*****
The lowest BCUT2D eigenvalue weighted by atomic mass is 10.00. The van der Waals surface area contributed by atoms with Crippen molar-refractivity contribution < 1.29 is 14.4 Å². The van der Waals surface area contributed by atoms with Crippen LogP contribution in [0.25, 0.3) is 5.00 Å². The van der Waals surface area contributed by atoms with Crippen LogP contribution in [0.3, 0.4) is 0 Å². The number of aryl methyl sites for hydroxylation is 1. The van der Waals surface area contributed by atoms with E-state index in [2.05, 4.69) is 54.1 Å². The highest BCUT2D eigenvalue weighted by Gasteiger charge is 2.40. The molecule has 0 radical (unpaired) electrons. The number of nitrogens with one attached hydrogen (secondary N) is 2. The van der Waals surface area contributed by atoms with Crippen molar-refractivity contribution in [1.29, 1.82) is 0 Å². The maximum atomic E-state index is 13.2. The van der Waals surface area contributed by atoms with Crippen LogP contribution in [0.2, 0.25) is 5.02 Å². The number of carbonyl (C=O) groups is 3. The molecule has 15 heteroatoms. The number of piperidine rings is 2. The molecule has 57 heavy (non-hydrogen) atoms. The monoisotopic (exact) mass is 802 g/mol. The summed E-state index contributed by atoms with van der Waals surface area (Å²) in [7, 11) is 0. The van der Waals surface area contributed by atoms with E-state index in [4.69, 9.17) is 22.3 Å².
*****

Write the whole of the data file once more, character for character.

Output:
The lowest BCUT2D eigenvalue weighted by atomic mass is 10.00. The van der Waals surface area contributed by atoms with Crippen molar-refractivity contribution < 1.29 is 14.4 Å². The van der Waals surface area contributed by atoms with Crippen LogP contribution in [0.25, 0.3) is 5.00 Å². The van der Waals surface area contributed by atoms with Crippen LogP contribution in [0.3, 0.4) is 0 Å². The number of aryl methyl sites for hydroxylation is 1. The van der Waals surface area contributed by atoms with E-state index in [2.05, 4.69) is 54.1 Å². The highest BCUT2D eigenvalue weighted by Gasteiger charge is 2.40. The molecule has 0 radical (unpaired) electrons. The number of nitrogens with one attached hydrogen (secondary N) is 2. The van der Waals surface area contributed by atoms with Crippen molar-refractivity contribution in [1.29, 1.82) is 0 Å². The maximum atomic E-state index is 13.2. The van der Waals surface area contributed by atoms with Crippen LogP contribution in [0.2, 0.25) is 5.02 Å². The number of carbonyl (C=O) groups is 3. The molecule has 15 heteroatoms. The number of piperidine rings is 2. The molecule has 57 heavy (non-hydrogen) atoms. The monoisotopic (exact) mass is 802 g/mol. The summed E-state index contributed by atoms with van der Waals surface area (Å²) in [7, 11) is 0. The van der Waals surface area contributed by atoms with E-state index in [4.69, 9.17) is 22.3 Å².